Animation has the potential to appeal to a wide range of ages

People of all ages have fond memories of watching cartoons as a child, whether it be “SpongeBob Squarepants” or “The Flintstones.” But cartoons and animation as an art form can be so much more; not only can it be a vital form of early learning for kids, it can also create beautiful pieces of entertainment that appeals to all ages.

Take for example “Samurai Jack,” a cartoon about a samurai warrior going on a quest to defeat a supernatural demon. The show seems simple enough, but there is one catch that makes the show interesting: the main character rarely speaks. With the minimal use of dialogue, the show relies purely on its visual aspects and powerful imagery to tell the story. Visual storytelling is a key element of animation’s power, and has been a large contributor to the medium’s success.

Animation also appeals to a wide range of people. One show I feel demonstrates this concept well is “Adventure Time.” During its airing (2010-2018), “Adventure Time” was enjoyed by adults and children alike. While at its core it was a kid’s show, “Adventure Time” had common themes and stories that can be translated to all audiences. Between the jokes and misadventures, one could find themes of friendship, family, self identity, love, and more. Virtually anyone can find something to connect to within the show and find themselves emoting the same way they would for any other piece of art.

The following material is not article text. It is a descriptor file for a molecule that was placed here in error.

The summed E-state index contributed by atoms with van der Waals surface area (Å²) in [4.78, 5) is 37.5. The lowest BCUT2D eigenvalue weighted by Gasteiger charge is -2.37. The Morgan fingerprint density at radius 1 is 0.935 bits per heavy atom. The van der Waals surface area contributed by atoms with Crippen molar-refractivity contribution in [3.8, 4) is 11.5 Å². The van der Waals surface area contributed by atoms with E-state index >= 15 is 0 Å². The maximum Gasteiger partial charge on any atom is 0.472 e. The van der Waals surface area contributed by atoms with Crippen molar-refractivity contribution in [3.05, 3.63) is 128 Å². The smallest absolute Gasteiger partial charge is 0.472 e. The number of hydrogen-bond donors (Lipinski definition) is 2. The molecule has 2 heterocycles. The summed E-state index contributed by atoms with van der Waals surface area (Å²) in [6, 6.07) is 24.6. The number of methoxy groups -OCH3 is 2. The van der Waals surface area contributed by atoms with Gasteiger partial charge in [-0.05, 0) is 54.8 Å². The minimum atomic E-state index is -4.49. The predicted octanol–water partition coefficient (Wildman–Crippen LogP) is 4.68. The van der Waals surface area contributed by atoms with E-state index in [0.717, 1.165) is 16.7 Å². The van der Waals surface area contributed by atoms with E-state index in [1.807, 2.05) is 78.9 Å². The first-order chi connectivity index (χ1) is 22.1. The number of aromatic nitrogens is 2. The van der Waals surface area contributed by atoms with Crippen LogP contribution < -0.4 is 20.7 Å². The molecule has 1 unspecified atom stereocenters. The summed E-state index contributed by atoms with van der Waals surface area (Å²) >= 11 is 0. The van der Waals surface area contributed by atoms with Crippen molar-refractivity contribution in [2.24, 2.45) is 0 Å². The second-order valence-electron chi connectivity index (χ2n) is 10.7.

On a similar note, cartoons can introduce complex ideas and heavy themes in a way that is engaging for children without being too adult in its content. For this point, I immediately think of a moment from the “Justice League” animated series. A villain with reality warping powers is getting out of control and is close to having an aneurysm, when she dies, her powers will erupt and destroy everything around her. Batman is then tasked with killing the woman before this happens.

Batman, with no intention to kill her, finds the woman on a swing set in the middle of a meadow that she created, where she tells Batman that she knows she’s close to death and asks him solemnly, “Will you sit with me, I’m scared.” Instead of killing the woman, Batman sits next to her and holds her hand until she dies peacefully, without causing destruction. This beautiful moment shows the audience, especially children, that sometimes it is better to show empathy and find the good in people, no matter what.

The true power and impact of animation is often overlooked; most view the medium as childish, but that mindset is a major disservice to the art form. Animation can connect to a wide range of people in an engaging way that other art forms seldom replicate. This form of storytelling is vital — not only to children, but to our culture as a whole.

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